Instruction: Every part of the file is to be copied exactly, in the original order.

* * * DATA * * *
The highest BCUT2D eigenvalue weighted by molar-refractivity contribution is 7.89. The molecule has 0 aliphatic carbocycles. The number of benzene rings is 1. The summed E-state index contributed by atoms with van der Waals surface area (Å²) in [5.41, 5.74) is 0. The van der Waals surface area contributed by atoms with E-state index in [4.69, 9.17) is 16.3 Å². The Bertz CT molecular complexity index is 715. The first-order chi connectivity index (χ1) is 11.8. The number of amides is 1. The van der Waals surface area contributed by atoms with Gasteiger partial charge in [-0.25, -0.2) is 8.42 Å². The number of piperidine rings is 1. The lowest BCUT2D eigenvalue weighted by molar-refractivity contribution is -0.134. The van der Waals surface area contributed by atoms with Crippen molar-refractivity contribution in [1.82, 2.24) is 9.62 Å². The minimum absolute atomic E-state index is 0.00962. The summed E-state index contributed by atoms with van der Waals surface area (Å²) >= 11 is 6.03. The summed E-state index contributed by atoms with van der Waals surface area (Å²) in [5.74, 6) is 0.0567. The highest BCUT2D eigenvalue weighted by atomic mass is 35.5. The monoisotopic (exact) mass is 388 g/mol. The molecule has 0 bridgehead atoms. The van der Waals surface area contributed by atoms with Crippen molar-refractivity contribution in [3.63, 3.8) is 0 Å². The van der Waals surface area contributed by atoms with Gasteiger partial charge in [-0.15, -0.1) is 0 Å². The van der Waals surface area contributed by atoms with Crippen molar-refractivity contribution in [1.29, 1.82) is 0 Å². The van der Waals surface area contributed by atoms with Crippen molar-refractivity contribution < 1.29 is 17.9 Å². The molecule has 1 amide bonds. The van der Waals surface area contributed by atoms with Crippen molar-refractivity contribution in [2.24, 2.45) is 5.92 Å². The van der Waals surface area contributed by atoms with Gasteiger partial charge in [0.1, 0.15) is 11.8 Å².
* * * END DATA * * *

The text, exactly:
The highest BCUT2D eigenvalue weighted by molar-refractivity contribution is 7.89. The molecule has 0 aliphatic carbocycles. The number of benzene rings is 1. The summed E-state index contributed by atoms with van der Waals surface area (Å²) in [5.41, 5.74) is 0. The van der Waals surface area contributed by atoms with E-state index in [4.69, 9.17) is 16.3 Å². The Bertz CT molecular complexity index is 715. The first-order chi connectivity index (χ1) is 11.8. The number of amides is 1. The van der Waals surface area contributed by atoms with Gasteiger partial charge in [-0.25, -0.2) is 8.42 Å². The number of piperidine rings is 1. The lowest BCUT2D eigenvalue weighted by molar-refractivity contribution is -0.134. The van der Waals surface area contributed by atoms with Crippen molar-refractivity contribution in [1.82, 2.24) is 9.62 Å². The minimum absolute atomic E-state index is 0.00962. The summed E-state index contributed by atoms with van der Waals surface area (Å²) >= 11 is 6.03. The summed E-state index contributed by atoms with van der Waals surface area (Å²) in [5.74, 6) is 0.0567. The highest BCUT2D eigenvalue weighted by atomic mass is 35.5. The monoisotopic (exact) mass is 388 g/mol. The molecule has 0 bridgehead atoms. The van der Waals surface area contributed by atoms with Crippen molar-refractivity contribution in [3.63, 3.8) is 0 Å². The van der Waals surface area contributed by atoms with Gasteiger partial charge in [-0.15, -0.1) is 0 Å². The van der Waals surface area contributed by atoms with Crippen molar-refractivity contribution in [1.29, 1.82) is 0 Å². The van der Waals surface area contributed by atoms with Crippen molar-refractivity contribution < 1.29 is 17.9 Å². The molecule has 1 amide bonds. The van der Waals surface area contributed by atoms with Crippen molar-refractivity contribution in [2.24, 2.45) is 5.92 Å². The van der Waals surface area contributed by atoms with Gasteiger partial charge in [0.1, 0.15) is 11.8 Å².